This post guides you step-by-step through how to plan a sabbatical.
This is a real-life example, which documents all the actions we took in planning three months in Southeast Asia, including our exact spend, how we dealt with our property, organising the break with work and how we planned our route.
I (along with Mrs TSG) have great experience in planning these long breaks, having taken multiple sabbaticals and also planned our emigration from the UK to Australia. We have become experts in ‘project managing’ these big life events, and hope the practical examples in this guide will help you do the same.
For reference, this sabbatical took place in 2018, so some costs may have changed in a post-Covid world, but the sabbatical planning tips are no less relevant now.
Why Did We Take This Sabbatical?
Before we start talking practical sabbatical planning tips, I thought it was important to start with why we took this sabbatical, as this will be something many of you can relate to.
It came on the back of a tough few years. Work had burned us both out (I had to make over 50 people redundant on my 30th birthday), my Dad had recently been involved in a serious accident which made me reflect on the fragility of life, and my wife and I were planning on starting a family, which meant our time to travel as just a couple was running down. I’d also recently been overlooked for a promotion, despite feeling I’d put in the work to get the role.
Becca and I both love to travel and, sitting on a beach in Seychelles as a treat for her birthday, we both realised we needed to see more of the world.
I was reading Tim Ferriss’ book The Four Hour Work Week and read about the concept of building ‘mini-retirements’ into a career. He wrote passionately about how too many people save up life experiences until they are too old to enjoy them.
I was sold.
The idea of our sabbatical, and The Sabbatical Guide website were born.
How To Plan a Sabbatical (The Early Stages)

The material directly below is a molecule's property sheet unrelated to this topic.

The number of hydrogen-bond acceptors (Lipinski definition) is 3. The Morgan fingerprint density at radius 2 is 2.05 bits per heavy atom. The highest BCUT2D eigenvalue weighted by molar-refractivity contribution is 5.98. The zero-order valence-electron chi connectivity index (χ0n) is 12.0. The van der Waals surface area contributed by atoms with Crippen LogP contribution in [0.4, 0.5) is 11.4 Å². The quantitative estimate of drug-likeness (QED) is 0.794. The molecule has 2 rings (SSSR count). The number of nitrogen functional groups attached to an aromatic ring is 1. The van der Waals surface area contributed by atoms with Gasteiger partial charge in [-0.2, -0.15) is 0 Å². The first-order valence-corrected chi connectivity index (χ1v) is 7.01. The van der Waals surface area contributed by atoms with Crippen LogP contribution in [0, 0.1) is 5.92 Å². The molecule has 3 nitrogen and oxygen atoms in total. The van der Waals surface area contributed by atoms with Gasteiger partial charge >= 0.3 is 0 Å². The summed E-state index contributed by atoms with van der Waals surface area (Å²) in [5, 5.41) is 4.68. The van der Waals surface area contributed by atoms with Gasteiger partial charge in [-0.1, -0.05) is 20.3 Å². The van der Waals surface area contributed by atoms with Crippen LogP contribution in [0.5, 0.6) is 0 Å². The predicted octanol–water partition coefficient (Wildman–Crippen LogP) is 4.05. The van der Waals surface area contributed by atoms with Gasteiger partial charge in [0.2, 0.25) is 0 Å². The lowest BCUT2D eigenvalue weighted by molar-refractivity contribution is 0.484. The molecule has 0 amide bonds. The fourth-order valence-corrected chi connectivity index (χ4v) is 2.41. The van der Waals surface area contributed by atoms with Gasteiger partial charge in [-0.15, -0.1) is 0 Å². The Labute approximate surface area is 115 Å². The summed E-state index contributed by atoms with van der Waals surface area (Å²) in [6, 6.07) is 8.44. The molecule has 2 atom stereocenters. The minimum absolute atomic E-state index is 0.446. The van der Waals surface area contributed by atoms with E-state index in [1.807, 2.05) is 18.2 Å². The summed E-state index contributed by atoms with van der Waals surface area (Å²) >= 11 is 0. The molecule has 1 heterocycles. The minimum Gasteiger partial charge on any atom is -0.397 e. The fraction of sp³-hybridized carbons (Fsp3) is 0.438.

Our Routine For Planning the Sabbatical (Don’t Try Eating An Elephant Whole!)
Once we knew we wanted to take a sabbatical, we started to deal with the practicalities of how to plan it. We needed to research policies with work, look at when and where we should go and deal with everything from what to do with our cat to what gear to buy.
We decided we needed a routine, which for us was an hour every Sunday morning.
We set up a joint to-do list (the app doesn’t matter, you can do this on everything from a shared Apple note to a fully-blown to-do list program) and ‘brain-dumped’ everything we thought of into a single place.
Every Sunday we would then sit together and work through the tasks.
- Each task would be assigned to one of us to deal with
- We put tasks in a logical order. For example, no point booking flights until we had the time signed off with work. We couldn’t book travel insurance until we’d agreed a destination
This meant we were each focused on a few things at a time.
There is an old phrase I learned growing up in Africa ‘you can’t eat an elephant in one bite’. Thinking about the enormity of planning a sabbatical as a whole can be overwhelming. Storing everything in a single location and working through it systematically makes it achievable.
Research Work Policies (Without This, Nothing Matters)
We started here, as we felt that without it, the rest didn’t matter at all.
If we research sabbatical policies with our employers and found there wasn’t one, or we hadn’t been at the business long enough to qualify, then the whole plan would have to change radically.
It would either involve quitting, postponing or (horror of all horrors) not taking a break at all.
We felt the key here was subtlety. Wandering in and asking our bosses, or even someone locally who worked in HR, could easily get rumours going that we didn’t need. Not that we were worried about the prospect, more that we wanted to professionally talk to our business at a time that was right for us.
We found most of the information was easy to access on company intranet pages. We both worked for big retailers in the UK who have modern systems, so we could find the sabbatical policies without too many issues. Mine needed some clarification, as there were some restrictions based on time worked for the company, so I phoned up the confidential employee relations lines, and claimed I was making enquiries for one of my team to get the answers I needed.
Both of our companies had similar policies.
We could take up to three months off, unpaid, without it being seen as a break in service. Longer than this and it would be seen as leaving the company and re-joining, meaning any long service benefits would reset. The businesses should also guarantee us the same role on return, though this would be a key part of how we communicated out plans to our bosses, which I go into later in this post.
Deciding What To Do On Sabbatical (The Fun Bit!)
This bit was fairly easy.
We knew we wanted to travel, it was just a case of where. We also now knew we could travel for up to three months, so this opened up lots of possibilities that we could never manage through two-week vacations.
We were initially thinking about a road-trip through Europe or maybe the west coast of the USA.
We abandoned those ideas for two reasons:
- They didn’t feel culturally too different to the UK
- The cost!